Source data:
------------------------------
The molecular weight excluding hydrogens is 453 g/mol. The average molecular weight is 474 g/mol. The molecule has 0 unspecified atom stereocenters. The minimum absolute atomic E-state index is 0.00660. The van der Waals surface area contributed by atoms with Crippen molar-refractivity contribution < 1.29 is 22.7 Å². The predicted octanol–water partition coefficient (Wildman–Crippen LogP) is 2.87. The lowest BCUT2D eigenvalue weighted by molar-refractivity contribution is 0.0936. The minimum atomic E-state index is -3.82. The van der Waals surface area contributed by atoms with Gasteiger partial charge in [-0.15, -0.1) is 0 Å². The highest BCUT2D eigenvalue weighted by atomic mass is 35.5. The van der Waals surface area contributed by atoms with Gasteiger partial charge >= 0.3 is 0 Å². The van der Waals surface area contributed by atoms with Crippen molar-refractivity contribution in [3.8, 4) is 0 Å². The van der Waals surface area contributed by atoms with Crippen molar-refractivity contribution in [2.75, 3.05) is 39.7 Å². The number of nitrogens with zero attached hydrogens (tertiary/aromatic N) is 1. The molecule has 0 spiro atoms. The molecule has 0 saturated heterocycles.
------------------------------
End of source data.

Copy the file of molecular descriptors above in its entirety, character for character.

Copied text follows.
The molecular weight excluding hydrogens is 453 g/mol. The average molecular weight is 474 g/mol. The molecule has 0 unspecified atom stereocenters. The minimum absolute atomic E-state index is 0.00660. The van der Waals surface area contributed by atoms with Crippen molar-refractivity contribution < 1.29 is 22.7 Å². The predicted octanol–water partition coefficient (Wildman–Crippen LogP) is 2.87. The lowest BCUT2D eigenvalue weighted by molar-refractivity contribution is 0.0936. The minimum atomic E-state index is -3.82. The van der Waals surface area contributed by atoms with Gasteiger partial charge in [-0.15, -0.1) is 0 Å². The highest BCUT2D eigenvalue weighted by atomic mass is 35.5. The van der Waals surface area contributed by atoms with Gasteiger partial charge >= 0.3 is 0 Å². The van der Waals surface area contributed by atoms with Crippen molar-refractivity contribution in [3.8, 4) is 0 Å². The van der Waals surface area contributed by atoms with Crippen molar-refractivity contribution in [2.75, 3.05) is 39.7 Å². The number of nitrogens with zero attached hydrogens (tertiary/aromatic N) is 1. The molecule has 0 spiro atoms. The molecule has 0 saturated heterocycles.